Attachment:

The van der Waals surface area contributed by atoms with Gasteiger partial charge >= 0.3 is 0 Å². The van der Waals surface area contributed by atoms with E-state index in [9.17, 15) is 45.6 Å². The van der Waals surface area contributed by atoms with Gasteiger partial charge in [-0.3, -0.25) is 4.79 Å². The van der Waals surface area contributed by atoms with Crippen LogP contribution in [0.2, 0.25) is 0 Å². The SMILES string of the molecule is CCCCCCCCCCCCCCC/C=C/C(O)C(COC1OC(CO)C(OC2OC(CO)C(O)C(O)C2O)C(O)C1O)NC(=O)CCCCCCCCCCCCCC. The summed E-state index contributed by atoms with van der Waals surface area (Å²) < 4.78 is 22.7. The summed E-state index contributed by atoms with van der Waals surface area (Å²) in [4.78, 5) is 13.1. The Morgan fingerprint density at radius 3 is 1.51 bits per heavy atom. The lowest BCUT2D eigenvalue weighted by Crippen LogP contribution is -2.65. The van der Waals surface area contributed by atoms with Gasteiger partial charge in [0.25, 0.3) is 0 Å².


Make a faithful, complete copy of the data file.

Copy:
The van der Waals surface area contributed by atoms with Gasteiger partial charge >= 0.3 is 0 Å². The van der Waals surface area contributed by atoms with E-state index in [9.17, 15) is 45.6 Å². The van der Waals surface area contributed by atoms with Gasteiger partial charge in [-0.3, -0.25) is 4.79 Å². The van der Waals surface area contributed by atoms with Crippen LogP contribution in [0.2, 0.25) is 0 Å². The SMILES string of the molecule is CCCCCCCCCCCCCCC/C=C/C(O)C(COC1OC(CO)C(OC2OC(CO)C(O)C(O)C2O)C(O)C1O)NC(=O)CCCCCCCCCCCCCC. The summed E-state index contributed by atoms with van der Waals surface area (Å²) < 4.78 is 22.7. The summed E-state index contributed by atoms with van der Waals surface area (Å²) in [4.78, 5) is 13.1. The Morgan fingerprint density at radius 3 is 1.51 bits per heavy atom. The lowest BCUT2D eigenvalue weighted by Crippen LogP contribution is -2.65. The van der Waals surface area contributed by atoms with Gasteiger partial charge in [0.25, 0.3) is 0 Å².